ISC is commonly used in combination with erythropoietin (EPO) in patients with CKD. It is well established that the use of i.v. iron significantly decreases the dose requirements of EPO (27 to 75% reductions have been reported), leading to substantial cost savings. [8],[15] Regular weekly doses of 100 mg i.v. ISC for one year resulted in an average increase in Hgb from 96 to 107 g/l in 116 dialysis patients. Over the same period of time, the average EPO doses decreased from 13,277 units/week to 8976 units/week. Monthly costs of i.v. iron during the study totalled approximately $6400 for all 116 patients enrolled in the study. However, the reduced use of EPO resulted in an average cost savings of $240 per patient per month. The annual cost savings from decreased use of EPO was over $300,000, easily outweigh­ing the increased cost of iron of $38,600. [16,][17]


   Conclusions Top


Based on the improved safety profile, the use of i.v. ISC in the management of anemia associated with renal disease will continue to grow worldwide and as more reports on its efficacy, safety and cost-effectiveness become available, the use of iron dextran will proba­bly be phased out. ISC may be administered as multiple i.v. infusions or as a bolus dose for the repletion of iron stores. Regular doses of i.v. iron in conjunction with EPO can be cost-effective in patients with chronic contin­uing blood loss. It is hoped that the new K/DOQI guidelines will soon be updated to reflect the benefits of i.v. ISC which is relatively new in the US market.

 
   References Top

1.Hocken AG, Marwah PK. Iatrogenic contribution to anaemia of chronic renal failure. Lancet 1971;I:164-5.  Back to cited text no. 1    
2.Bailie GR, Johnson CA, Mason NA. Paren­teral iron use in the management of anemia in end-stage renal disease patients. Am J Kidney Dis 2000;35(1):1-12.  Back to cited text no. 2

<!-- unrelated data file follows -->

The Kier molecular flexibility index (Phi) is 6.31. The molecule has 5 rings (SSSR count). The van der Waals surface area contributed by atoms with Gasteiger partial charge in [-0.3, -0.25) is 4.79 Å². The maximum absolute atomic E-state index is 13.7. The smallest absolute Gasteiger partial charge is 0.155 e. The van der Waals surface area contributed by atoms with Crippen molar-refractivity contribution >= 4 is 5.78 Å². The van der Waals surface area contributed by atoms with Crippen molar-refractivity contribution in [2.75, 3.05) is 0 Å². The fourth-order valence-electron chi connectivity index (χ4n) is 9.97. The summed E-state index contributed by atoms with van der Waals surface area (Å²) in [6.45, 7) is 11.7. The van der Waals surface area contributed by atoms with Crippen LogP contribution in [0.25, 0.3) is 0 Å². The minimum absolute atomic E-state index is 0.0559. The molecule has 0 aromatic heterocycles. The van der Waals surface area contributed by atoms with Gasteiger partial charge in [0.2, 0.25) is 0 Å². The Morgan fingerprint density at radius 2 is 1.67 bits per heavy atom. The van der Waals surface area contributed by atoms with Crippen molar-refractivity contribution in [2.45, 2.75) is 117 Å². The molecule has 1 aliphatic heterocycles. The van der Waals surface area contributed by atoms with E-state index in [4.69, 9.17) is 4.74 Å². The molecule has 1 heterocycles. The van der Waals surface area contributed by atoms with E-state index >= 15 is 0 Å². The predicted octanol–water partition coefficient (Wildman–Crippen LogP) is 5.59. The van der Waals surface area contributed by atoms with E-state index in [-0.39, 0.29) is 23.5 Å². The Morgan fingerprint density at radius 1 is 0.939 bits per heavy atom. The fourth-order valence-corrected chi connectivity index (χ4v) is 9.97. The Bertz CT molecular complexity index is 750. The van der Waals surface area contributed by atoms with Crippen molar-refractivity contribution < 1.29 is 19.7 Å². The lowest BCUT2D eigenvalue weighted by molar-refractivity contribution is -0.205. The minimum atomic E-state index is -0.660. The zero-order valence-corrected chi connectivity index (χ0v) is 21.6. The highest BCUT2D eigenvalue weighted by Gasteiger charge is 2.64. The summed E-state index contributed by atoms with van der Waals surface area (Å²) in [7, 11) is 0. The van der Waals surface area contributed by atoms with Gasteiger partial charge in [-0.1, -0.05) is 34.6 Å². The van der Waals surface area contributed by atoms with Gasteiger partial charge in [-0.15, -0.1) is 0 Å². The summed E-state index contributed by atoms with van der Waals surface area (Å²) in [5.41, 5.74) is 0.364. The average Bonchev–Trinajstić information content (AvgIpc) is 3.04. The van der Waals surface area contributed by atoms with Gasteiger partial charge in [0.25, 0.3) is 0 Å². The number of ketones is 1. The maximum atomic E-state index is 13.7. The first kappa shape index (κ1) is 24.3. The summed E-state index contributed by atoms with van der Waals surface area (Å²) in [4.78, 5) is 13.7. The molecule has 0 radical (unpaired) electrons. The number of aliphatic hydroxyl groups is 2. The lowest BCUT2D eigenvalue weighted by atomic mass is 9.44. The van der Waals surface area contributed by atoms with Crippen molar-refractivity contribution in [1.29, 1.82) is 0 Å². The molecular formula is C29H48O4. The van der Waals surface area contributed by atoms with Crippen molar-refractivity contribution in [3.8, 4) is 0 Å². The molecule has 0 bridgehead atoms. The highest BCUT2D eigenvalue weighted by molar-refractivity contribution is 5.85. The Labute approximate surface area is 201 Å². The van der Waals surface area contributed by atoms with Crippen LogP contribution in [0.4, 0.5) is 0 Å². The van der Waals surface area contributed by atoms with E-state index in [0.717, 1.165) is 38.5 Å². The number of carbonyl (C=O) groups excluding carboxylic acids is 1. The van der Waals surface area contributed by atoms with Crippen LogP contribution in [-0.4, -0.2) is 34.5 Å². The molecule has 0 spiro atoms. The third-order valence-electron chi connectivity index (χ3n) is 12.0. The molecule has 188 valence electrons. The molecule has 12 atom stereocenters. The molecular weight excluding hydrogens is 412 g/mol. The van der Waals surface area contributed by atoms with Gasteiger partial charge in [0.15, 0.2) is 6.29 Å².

3.Sunder-Plassmann G, Horl WH. Safty aspects of parenteral iron in patients with end-stage renal disease. Drug Saf 1997; 17:241-50.  Back to cited text no. 3    
4.National Kidney Foundation. DOQI Clinical Practice Guidelines for the Treatment of Anemia of Chronic Renal Failure. Am J Kidney Dis 1997;30(Suppl 3):S192-240.  Back to cited text no. 4    
5.Richter AW, Hedin HI. Dextran hyper­sensitivity. Immunol Today 1982; 3:132-8.  Back to cited text no. 5    
6.Fishbane S. Iron treatment: Impact of safety issues. Am J Kidney Dis 1998;32(Suppl 4): S152-6.  Back to cited text no. 6    
7.Charytan C, Levin N, Al-Saloum M, Hafeez T, Gagnon S, Van Wyck DB. Efficacy and safety of iron sucrose for iron deficiency in patients with dialysis-associated anemia: North American Clinical Trial. Am J Kidney Dis 2001;37(2):300-7.  Back to cited text no. 7    
8.Nyvad O, Danielsen H, Madsen S. Intravenous iron sucrose complex to reduce epoietin demand in dialysis patients. Lancet 1994;34 (8932):1305-6.  Back to cited text no. 8    
9.Ferosac® injection package insert, 2002.  Back to cited text no. 9    
10.Van Wyck DB, Cavallo G, Spinowitz BS, et al. Safety and efficacy of iron sucrose in patients sensitive to iron dextran: North American Clinical Trial. Am J Kidney Dis 2000;36(1):88-97.  Back to cited text no. 10    
11.InFeD® injection package insert, 1996.  Back to cited text no. 11    
12.American Hospital Formulary System. Drug Information 2001. Iron sucrose.  Back to cited text no. 12    
13.National Kidney Foundation. K/DOQI Clinical Practice Guidelines for anemia of kidney disease: Update 2000. Am J Kidney Dis 2001;37(Suppl 1):S182­S238.  Back to cited text no. 13    
14.Hoigne R, Breymann C, Kunzi UP, Brumer F. Parenteral iron therapy: Problems and possible solutions. Schweiz Med Wochenschr 1998;128:528-35.  Back to cited text no. 14    
15.Silverberg DS, Blum M, Peer G, Kaplan E, Iaina A. Intravenous ferric saccharate as an iron supplement in dialysis patients. Nephron 1996;72:413-7.  Back to cited text no. 15  [PUBMED]  
16.Macdougall IC, Chandler G, Elston O, Harchowal J. Beneficial effects of adopting an aggressive intravenous iron policy in a hemodialysis unit. Am J Kidney Dis 1999; 34(4 Suppl 2):S40-6.  Back to cited text no. 16    
17.Quercia RA, Abrahams R, White CM, D'Avella J, Campbell M. Cost avoidance and clinical benefits derived from a pharmacy-managed anemia program. Hosp Pharm 2001;36(2):169-75.  Back to cited text no. 17    

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Correspondence Address:
Monica Zolezzi
Clinical Pharmacist, Riyadh Armed Forces Hospital, P.O. Box 7897, Riyadh 11159
Saudi Arabia
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PMID: 18209437

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    Tables